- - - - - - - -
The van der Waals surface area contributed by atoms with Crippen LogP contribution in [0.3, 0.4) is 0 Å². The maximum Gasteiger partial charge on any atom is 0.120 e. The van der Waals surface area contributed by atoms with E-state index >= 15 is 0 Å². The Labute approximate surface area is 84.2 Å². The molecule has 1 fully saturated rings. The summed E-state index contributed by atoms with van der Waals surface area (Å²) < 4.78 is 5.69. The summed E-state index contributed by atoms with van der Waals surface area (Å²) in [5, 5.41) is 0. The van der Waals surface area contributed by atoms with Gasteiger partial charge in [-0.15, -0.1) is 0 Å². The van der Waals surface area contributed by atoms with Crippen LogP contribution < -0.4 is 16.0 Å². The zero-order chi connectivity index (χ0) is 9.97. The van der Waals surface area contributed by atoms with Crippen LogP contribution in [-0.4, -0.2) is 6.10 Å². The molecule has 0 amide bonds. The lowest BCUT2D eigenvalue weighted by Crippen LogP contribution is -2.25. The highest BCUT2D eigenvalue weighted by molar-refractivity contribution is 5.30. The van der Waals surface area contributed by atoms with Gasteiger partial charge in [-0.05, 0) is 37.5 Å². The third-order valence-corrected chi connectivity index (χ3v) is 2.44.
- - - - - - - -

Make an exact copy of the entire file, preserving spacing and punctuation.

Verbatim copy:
The van der Waals surface area contributed by atoms with Crippen LogP contribution in [0.3, 0.4) is 0 Å². The maximum Gasteiger partial charge on any atom is 0.120 e. The van der Waals surface area contributed by atoms with E-state index >= 15 is 0 Å². The Labute approximate surface area is 84.2 Å². The molecule has 1 fully saturated rings. The summed E-state index contributed by atoms with van der Waals surface area (Å²) < 4.78 is 5.69. The summed E-state index contributed by atoms with van der Waals surface area (Å²) in [5, 5.41) is 0. The van der Waals surface area contributed by atoms with Gasteiger partial charge in [-0.15, -0.1) is 0 Å². The van der Waals surface area contributed by atoms with Crippen LogP contribution < -0.4 is 16.0 Å². The zero-order chi connectivity index (χ0) is 9.97. The van der Waals surface area contributed by atoms with Crippen LogP contribution in [-0.4, -0.2) is 6.10 Å². The molecule has 0 amide bonds. The lowest BCUT2D eigenvalue weighted by Crippen LogP contribution is -2.25. The highest BCUT2D eigenvalue weighted by molar-refractivity contribution is 5.30. The van der Waals surface area contributed by atoms with Gasteiger partial charge in [-0.05, 0) is 37.5 Å². The third-order valence-corrected chi connectivity index (χ3v) is 2.44.